Muscular earnings season tempers US recession fears for now

Fatter-than-expected corporate profits came to the financial market’s rescue this earnings season, breathing new life into stocks after a mostly lackluster summer.

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Although earnings are on track to decline for the third straight quarter, about 75 percent of the 280 companies in the S&P 500 that have posted results so far have topped Wall Street’s expectations, according to FactSet.data cited by The Wall Street Journal. That is slightly above the five-year average of 72 percent.

While overall profits could fall about 3.2 percent from the year-ago period, the steepest decline since 2016, most analysts believe that may be the bottom, according to the Journal. Many project earnings growth will increase next year, tempering fears of a recession despite slowing global growth and a trade war between the U.S. and China, the world's two largest economies, that's curbing some corporate profits.

On Tuesday, stronger-than-expected earnings from Walgreens Boots Alliance and AT&T propelled the S&P 500 to a record high, surpassing its previous all-time best in July.

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Some of the profit beats occurred after corporations tamped down investor expectations amid a more challenging market. It’s not unusual for firms to issue those types of messages, but it has become more standard in recent years. According to FactSet, 39 companies gave negative estimates for the quarter, compared with 15 that issued positive outlooks.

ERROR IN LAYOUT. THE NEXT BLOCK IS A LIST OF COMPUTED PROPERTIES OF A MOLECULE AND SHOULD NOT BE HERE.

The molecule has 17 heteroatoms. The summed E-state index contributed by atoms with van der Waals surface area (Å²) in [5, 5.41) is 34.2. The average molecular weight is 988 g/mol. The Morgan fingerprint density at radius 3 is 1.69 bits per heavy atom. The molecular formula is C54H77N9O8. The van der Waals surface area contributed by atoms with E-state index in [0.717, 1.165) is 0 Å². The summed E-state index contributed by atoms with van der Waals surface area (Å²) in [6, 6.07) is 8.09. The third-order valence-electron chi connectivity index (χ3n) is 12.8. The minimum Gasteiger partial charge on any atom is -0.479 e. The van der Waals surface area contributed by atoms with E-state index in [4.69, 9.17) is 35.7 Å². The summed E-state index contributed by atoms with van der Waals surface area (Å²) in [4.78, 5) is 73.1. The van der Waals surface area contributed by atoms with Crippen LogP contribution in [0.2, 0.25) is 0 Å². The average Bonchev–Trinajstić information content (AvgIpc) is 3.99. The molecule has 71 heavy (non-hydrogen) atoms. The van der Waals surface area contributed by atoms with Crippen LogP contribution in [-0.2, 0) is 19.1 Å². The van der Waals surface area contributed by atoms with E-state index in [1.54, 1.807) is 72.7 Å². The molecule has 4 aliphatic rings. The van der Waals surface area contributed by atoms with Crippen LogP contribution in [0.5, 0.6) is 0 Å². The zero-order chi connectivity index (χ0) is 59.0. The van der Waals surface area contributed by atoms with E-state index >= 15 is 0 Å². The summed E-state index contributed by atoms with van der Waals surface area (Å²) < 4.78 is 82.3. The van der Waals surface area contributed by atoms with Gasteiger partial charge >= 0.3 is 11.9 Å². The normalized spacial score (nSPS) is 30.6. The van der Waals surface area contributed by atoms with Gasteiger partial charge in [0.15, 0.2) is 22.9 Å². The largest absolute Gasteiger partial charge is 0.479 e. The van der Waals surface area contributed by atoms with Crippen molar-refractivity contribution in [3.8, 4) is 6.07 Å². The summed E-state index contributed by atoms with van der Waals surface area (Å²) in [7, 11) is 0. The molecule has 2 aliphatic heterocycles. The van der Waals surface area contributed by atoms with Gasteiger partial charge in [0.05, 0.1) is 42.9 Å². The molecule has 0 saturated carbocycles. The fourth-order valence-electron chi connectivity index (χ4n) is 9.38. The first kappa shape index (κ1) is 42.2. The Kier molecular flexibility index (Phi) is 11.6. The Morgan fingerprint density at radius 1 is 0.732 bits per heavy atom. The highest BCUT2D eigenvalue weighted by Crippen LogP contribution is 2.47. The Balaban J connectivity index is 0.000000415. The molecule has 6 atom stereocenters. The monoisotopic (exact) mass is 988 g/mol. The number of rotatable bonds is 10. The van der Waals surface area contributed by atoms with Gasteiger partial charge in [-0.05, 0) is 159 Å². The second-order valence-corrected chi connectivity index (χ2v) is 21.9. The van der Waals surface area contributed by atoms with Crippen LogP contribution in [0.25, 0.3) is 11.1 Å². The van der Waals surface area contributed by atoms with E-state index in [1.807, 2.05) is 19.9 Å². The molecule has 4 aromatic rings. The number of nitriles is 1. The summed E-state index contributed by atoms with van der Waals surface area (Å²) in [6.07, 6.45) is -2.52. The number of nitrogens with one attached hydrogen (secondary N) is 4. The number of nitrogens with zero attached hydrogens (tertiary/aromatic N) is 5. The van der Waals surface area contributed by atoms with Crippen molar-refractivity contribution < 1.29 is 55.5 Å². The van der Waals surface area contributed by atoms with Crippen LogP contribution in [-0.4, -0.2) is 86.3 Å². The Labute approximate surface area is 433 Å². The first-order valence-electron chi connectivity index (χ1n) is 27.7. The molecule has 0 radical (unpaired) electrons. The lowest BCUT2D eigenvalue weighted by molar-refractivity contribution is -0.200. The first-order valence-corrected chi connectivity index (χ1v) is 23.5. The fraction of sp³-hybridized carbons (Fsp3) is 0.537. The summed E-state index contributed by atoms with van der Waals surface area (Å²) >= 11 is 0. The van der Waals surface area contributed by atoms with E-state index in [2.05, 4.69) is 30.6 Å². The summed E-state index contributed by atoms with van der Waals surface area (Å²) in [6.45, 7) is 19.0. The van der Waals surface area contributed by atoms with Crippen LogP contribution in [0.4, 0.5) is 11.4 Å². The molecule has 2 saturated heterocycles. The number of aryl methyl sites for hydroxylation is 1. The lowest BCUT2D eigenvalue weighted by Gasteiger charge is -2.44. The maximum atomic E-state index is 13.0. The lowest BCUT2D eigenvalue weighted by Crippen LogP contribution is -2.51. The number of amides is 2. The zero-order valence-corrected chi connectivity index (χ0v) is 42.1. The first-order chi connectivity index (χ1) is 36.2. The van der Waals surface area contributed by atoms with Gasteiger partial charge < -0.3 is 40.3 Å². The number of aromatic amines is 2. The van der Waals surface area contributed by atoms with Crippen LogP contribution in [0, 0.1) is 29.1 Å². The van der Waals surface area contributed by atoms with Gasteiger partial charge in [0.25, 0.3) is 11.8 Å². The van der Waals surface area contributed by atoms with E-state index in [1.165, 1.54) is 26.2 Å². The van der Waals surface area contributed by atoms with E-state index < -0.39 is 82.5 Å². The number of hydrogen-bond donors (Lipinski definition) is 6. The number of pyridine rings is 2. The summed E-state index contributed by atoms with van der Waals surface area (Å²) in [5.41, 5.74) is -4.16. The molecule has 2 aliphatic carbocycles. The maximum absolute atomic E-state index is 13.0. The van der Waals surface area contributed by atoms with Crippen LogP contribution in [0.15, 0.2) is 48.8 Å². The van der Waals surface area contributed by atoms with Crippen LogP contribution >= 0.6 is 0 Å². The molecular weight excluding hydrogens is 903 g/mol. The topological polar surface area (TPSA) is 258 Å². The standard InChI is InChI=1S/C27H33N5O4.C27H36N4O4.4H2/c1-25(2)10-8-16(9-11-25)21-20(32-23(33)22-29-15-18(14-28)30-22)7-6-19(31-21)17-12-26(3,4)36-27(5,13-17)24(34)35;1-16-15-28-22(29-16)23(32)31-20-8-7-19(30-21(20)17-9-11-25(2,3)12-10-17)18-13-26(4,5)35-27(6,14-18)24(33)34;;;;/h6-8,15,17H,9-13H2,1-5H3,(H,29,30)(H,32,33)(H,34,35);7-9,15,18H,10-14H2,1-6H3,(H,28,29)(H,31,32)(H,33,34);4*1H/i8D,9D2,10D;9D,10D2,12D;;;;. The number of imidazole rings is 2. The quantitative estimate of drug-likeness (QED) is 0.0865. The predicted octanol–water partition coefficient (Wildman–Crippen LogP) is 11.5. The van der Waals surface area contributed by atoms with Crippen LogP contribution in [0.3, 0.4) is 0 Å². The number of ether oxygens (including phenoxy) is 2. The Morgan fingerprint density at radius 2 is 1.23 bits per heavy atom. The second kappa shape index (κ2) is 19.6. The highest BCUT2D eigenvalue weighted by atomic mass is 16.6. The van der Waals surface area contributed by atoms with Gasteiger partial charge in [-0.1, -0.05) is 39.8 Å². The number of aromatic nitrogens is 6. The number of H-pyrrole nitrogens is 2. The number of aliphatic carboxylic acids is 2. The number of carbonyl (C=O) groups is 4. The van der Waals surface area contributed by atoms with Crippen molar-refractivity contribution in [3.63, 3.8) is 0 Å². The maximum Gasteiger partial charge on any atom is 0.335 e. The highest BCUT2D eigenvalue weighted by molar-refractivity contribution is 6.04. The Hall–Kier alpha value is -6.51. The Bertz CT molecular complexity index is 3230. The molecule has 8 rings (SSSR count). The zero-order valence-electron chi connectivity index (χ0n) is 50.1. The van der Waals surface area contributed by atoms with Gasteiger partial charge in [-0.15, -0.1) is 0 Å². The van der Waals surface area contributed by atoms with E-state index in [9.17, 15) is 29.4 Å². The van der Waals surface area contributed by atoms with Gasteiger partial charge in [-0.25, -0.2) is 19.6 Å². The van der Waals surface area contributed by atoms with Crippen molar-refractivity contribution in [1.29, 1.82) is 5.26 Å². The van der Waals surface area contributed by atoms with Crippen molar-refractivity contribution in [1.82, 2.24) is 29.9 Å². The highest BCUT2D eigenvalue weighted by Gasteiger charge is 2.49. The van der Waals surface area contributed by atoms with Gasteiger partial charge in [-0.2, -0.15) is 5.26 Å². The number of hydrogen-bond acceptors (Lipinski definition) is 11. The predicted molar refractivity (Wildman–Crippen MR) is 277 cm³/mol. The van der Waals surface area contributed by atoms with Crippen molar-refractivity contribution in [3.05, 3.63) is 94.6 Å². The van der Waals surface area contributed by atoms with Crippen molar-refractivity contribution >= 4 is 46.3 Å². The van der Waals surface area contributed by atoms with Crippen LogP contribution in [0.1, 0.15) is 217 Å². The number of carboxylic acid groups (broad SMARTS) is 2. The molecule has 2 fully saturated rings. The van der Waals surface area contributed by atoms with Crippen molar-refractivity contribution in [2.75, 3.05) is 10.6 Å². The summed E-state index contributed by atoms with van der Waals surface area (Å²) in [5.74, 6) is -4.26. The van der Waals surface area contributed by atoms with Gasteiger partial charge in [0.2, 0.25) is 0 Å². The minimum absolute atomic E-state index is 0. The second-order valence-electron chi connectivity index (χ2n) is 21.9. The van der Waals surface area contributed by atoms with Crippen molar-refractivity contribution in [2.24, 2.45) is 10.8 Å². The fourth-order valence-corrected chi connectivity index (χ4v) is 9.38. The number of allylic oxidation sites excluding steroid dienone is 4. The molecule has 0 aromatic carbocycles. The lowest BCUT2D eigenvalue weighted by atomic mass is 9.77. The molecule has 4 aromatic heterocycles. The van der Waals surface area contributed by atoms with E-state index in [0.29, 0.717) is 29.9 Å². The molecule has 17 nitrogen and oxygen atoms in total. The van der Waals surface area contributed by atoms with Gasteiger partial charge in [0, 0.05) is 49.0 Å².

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JPMorgan Chase reported strong results, delivering record revenue; United raised its outlook for the year; General Electric also boosted its forecast, despite external challenges from the grounding of Boeing’s 737 Max jetliner and the U.S.-China trade war; Coca-Cola’s revenue jumped 8 percent; and UPS logged a 24 percent jump in next-day air delivery volume.

Also helping to alleviate concerns about a slowdown were new data published on Wednesday, which showed the U.S. economy expanded at a 1.9 percent annualized pace in the three months through September. Though it was still slower than earlier in the year, the GDP expansion topped the 1.6 percent that economists surveyed by Refinitiv were expecting.

The Labor Department’s jobs report, which is set to be released Friday morning, will also shed light on the health of the U.S. economy, which is expected to have added 85,000 jobs in October. Analysts anticipate unemployment will edge higher to 3.6 percent, up from 3.5 percent in September -- a 50-year low. CLICK HERE TO READ MORE ON FOX BUSINESS